For sale: 2,719.32669068 government-owned bitcoins
Bitcoins have plenty of legitimate uses, but the cryptocurrency also has a well-earned reputation as the financial asset of choice for cybercriminals. So it's not surprising that a fair number of bitcoins have wound up in law enforcement agencies' possession. And on Aug. 8, the U.S. Marshals Service announced that it was selling off a block worth more than $1 million.
The Marshals Service plans to auction off 2,719.32669068 bitcoins as a single block. Bids will be accepted until noon Eastern Time on Aug. 18, and bidders must put up a deposit of $100,000 to participate.
The bitcoins in question come from forfeitures in nine different cases, including one involving the founder of Silk Road -- the online black market site where bitcoin was the coin of the realm.
The market price fluctuates widely, but on Aug. 8 a single bitcoin was going for $593.61.
In the U.S. government's involvement with bitcoin has largely been limited to law enforcement seizures, but the underlying blockchain technology has sparked significant interest. Agencies including the Postal Service, Department of Homeland Security, Department of Health and Human Services and Federal Reserve have explored potential uses.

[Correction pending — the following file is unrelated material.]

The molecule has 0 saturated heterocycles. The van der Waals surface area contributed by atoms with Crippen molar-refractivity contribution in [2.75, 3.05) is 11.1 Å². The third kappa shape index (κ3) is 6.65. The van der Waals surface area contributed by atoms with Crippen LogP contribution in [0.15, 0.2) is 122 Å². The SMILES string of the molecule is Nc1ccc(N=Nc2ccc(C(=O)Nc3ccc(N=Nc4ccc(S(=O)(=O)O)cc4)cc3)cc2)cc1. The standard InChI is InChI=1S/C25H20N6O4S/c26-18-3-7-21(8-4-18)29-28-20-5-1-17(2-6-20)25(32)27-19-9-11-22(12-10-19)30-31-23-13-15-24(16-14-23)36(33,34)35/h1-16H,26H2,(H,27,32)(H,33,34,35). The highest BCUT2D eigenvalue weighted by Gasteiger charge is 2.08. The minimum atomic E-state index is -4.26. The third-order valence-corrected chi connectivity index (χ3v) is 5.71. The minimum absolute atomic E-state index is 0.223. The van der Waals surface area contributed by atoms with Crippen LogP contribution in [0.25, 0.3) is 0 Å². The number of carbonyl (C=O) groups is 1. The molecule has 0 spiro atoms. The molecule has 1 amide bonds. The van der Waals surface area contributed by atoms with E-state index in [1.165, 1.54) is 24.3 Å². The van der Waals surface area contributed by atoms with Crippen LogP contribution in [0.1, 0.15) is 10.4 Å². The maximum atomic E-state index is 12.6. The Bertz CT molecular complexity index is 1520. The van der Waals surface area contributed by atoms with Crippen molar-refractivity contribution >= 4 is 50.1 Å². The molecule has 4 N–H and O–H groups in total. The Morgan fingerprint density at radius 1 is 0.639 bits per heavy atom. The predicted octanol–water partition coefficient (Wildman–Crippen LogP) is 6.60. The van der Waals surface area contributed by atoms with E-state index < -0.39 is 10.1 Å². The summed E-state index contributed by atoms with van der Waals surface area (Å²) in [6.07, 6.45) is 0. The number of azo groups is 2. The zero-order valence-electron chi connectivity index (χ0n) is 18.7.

Troy K. Schneider is editor-in-chief of FCW and GCN, as well as General Manager of Public Sector 360.
Prior to joining 1105 Media in 2012, Schneider was the New America Foundation’s Director of Media & Technology, and before that was Managing Director for Electronic Publishing at the Atlantic Media Company. The founding editor of NationalJournal.com, Schneider also helped launch the political site PoliticsNow.com in the mid-1990s, and worked on the earliest online efforts of the Los Angeles Times and Newsday. He began his career in print journalism, and has written for a wide range of publications, including The New York Times, WashingtonPost.com, Slate, Politico, National Journal, Governing, and many of the other titles listed above.
Schneider is a graduate of Indiana University, where his emphases were journalism, business and religious studies.
Click here for previous articles by Schneider, or connect with him on Twitter: @troyschneider.